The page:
As expected, Suwanee elected officials Tuesday approved the fiscal year 2013 budget unanimously. The $12 million budget, slightly higher than the initial 2012 budget, goes into effect in July.
Also, the city approved its 20/20 Vision strategic plan, which began a year ago and was heavy with citizen involvement.
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The 2013 Suwanee budget got a $664,000 boost from Gwinnett County, as a result of the recent Service Delivery Strategy (SDS) settlement. That money has been placed in the city's general fund, with the idea of lowering the millage rate. That will be set in August.
Also, Suwanee got a one-time $2.2 million lump sum from Gwinnett in the SDS deal. That money has been placed in the Community Stabilization Fund, with specific use to be decided later.
Some residents questioned the Suwanee leaders' decision on the SDS funds. Richard Trice, a former mayor, said at a public hearing that the city should pay down existing debt with the $2.2 million.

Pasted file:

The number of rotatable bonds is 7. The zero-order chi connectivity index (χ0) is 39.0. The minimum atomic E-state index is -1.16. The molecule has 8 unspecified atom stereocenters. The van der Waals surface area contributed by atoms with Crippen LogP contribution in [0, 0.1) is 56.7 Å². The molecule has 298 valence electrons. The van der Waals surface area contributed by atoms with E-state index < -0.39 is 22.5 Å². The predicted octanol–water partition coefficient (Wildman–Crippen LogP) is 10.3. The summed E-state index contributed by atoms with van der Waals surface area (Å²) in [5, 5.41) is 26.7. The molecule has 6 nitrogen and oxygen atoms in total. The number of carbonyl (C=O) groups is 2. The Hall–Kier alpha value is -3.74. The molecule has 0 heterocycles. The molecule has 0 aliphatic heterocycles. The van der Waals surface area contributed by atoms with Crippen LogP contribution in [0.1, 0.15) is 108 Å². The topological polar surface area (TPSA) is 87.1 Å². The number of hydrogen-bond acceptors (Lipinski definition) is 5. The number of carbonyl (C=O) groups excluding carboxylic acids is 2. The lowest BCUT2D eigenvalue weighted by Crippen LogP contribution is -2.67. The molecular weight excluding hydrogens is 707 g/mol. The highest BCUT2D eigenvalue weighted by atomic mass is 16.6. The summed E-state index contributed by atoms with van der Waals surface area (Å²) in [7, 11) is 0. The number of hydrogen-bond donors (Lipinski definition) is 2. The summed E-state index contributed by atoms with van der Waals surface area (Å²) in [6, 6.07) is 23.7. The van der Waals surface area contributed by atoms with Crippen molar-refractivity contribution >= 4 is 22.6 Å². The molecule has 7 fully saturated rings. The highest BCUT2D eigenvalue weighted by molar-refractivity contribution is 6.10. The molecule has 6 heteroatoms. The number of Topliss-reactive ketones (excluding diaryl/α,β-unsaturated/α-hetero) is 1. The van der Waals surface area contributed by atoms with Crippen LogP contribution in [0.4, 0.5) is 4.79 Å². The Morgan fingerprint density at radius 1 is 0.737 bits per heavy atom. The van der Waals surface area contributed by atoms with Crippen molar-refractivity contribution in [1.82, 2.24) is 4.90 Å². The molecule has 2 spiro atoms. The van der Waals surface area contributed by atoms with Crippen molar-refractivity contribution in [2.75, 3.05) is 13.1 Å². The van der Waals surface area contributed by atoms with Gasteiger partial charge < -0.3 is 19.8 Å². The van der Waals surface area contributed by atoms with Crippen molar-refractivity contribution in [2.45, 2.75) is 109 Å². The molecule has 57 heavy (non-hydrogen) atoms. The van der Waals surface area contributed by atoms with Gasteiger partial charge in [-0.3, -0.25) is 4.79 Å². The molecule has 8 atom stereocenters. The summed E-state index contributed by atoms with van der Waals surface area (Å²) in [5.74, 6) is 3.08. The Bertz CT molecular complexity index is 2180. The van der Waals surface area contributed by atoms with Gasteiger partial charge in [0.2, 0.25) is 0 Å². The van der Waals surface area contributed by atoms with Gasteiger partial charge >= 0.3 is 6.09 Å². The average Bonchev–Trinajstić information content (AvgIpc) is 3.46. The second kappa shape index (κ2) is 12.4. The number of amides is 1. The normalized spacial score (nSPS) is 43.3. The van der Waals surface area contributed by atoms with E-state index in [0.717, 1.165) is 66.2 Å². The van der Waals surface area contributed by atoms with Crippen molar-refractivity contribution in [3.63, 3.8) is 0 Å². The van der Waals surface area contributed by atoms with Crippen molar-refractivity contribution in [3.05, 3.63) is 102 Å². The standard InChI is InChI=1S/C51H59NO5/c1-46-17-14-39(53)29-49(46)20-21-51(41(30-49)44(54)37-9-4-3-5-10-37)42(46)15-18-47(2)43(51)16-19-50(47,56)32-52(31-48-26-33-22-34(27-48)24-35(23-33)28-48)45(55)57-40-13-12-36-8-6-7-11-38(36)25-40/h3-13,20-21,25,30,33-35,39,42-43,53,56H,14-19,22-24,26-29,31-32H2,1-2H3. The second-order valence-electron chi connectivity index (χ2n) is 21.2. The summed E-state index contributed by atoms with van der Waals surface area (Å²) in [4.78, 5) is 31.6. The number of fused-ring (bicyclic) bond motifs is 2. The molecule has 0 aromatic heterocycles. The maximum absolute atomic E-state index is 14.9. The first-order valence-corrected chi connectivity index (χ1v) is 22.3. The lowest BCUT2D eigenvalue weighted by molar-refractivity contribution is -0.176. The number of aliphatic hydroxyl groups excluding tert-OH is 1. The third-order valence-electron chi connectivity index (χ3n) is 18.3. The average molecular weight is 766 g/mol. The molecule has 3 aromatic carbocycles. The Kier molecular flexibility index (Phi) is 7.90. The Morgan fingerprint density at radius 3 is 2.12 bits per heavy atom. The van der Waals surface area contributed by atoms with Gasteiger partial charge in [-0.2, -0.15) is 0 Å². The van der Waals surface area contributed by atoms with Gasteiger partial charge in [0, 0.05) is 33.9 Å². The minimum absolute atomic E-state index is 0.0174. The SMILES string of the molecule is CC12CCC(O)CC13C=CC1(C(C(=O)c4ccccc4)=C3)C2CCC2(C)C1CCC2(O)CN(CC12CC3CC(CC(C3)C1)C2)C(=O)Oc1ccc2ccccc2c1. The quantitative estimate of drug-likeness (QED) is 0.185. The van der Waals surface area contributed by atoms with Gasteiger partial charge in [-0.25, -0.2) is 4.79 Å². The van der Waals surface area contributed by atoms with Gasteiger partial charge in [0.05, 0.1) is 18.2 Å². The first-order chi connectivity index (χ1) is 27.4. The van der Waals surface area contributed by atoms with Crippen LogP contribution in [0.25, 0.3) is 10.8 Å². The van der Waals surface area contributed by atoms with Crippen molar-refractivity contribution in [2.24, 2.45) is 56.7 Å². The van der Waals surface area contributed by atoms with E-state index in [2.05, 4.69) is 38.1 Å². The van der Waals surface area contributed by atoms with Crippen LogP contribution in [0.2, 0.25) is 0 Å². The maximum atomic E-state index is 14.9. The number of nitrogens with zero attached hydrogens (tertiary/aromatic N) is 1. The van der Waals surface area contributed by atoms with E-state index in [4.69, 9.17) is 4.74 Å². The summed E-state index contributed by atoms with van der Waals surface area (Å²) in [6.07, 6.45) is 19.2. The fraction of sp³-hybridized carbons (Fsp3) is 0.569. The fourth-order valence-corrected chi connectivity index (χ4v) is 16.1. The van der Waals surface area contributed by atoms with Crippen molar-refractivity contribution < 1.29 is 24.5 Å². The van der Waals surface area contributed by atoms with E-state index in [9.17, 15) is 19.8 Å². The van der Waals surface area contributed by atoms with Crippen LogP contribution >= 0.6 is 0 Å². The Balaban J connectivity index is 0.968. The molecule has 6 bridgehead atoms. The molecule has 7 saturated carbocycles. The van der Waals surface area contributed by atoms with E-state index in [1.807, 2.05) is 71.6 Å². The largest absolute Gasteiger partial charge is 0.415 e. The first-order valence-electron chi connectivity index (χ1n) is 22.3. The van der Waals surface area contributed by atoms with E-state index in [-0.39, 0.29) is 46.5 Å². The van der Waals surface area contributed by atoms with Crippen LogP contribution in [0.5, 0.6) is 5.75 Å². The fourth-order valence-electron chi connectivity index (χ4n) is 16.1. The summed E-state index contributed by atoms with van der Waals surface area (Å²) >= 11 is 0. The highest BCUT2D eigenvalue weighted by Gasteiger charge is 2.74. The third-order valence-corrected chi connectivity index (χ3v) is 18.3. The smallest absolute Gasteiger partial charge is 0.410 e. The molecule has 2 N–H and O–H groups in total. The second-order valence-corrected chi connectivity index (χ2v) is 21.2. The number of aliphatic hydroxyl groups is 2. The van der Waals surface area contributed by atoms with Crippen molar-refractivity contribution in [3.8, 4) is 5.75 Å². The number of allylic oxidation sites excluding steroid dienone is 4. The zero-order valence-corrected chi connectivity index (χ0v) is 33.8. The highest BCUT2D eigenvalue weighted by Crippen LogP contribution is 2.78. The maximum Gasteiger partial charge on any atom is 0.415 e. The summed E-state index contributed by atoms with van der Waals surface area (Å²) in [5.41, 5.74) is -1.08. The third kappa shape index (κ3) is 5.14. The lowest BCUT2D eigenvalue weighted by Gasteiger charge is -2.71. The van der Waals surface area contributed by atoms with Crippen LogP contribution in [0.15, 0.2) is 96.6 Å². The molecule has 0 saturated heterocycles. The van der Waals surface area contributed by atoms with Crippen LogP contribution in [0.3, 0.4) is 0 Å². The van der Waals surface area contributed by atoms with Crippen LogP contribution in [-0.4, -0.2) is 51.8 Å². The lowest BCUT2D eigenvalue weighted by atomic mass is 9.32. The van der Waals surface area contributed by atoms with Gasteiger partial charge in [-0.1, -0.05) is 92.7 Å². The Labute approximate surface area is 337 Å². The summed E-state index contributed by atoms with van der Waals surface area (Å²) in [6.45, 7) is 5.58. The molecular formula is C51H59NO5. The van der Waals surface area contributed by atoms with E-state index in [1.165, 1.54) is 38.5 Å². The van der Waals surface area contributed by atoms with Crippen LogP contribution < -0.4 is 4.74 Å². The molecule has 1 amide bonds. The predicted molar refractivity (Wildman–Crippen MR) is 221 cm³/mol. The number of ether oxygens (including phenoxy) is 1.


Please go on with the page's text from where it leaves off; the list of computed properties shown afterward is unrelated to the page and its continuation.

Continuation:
Another resident, Maurice Cook, said the city should refund the $2.2 million to residents.
City Manager Marty Allen noted that the city could not use the $2.2 million to reduce the property tax rate in 2013, because that is a one-time payment. Doing so would require a rate increase in succeeding years, when no SDS lump sum would be forthcoming.
Also, Allen noted that not all the Gwinnett County money coming to Suwanee came from property owners. Some came from commercial businesses, development funds, etc., with all the origins essentially untraceable.
The Suwanee Council also got a commendation on its 20/20 Vision effort from Dr. Mary Kay Murphy, the Gwinnett District III school board member. Murphy noted that Suwanee's planning effort was similar to an effort by the Gwinnett schools. She presented council members with a copy of the school district's strategic plan.